U.S. Army Spc. Ikrom Omonov, a medic and radio operator traveling with Brig. Gen. Gary Volesky, waits outside a tactical operations center at Combat Outpost Sayed Abad, in Wardak province, Afghanistan, Nov. 15, 2011. Volesky is the 1st Cavalry Division’s deputy commanding general for maneuver. (U.S. Army photo by Spc. Ken Scar/Released)

The U.S. Defense Department has ordered handheld tactical radio systems from the Harris Corp. in a deal that could be worth as much as $397 million.

The indefinite-delivery/indefinite-quantity contract — issued by the Space and Naval Warfare Systems Command on behalf of the department — is for a base performance period of two years, with two one-year options.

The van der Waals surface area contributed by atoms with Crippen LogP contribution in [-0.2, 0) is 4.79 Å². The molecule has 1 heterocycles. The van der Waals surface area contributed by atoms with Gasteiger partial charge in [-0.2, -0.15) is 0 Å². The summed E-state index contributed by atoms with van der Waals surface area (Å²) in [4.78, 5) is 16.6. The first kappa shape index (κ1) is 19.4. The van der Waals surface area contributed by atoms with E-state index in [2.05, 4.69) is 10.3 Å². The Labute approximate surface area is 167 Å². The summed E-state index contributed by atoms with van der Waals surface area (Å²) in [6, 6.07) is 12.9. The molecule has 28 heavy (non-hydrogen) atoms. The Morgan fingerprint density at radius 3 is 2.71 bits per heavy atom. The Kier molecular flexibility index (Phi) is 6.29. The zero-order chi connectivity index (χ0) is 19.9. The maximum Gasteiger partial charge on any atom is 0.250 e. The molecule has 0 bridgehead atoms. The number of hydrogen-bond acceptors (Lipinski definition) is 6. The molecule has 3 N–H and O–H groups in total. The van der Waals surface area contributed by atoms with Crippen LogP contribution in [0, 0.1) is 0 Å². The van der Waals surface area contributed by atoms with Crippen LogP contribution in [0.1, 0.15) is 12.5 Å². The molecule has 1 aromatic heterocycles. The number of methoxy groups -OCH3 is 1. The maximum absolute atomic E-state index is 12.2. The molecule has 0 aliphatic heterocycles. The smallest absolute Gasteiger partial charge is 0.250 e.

It was given in connection with the Consolidated Single-Channel Handheld Radio program, under which Harris has provided more than 100,000 AN/PRC-152 radios since 2007.

“The new CSCHR contract provides the government with important new flexibility in meeting the emerging needs of warfighters for tactical communications,” said George Helm, president, Department of Defense business, Harris RF Communications. “The contract gives the government the option to make awards using ‘best-value’ contract criteria to deliver added capability to warfighters as technology allows.”

Harris said the award is also for the Falcon III family of radios, together with accessories and training.

Source: Harris Press Release

Up Next

Envoy Announces Tentative Cease-Fire in Syria, but Doubts Remain

U.S. Army Spc. Ikrom Omonov, a medic and radio operator traveling with Brig. Gen.…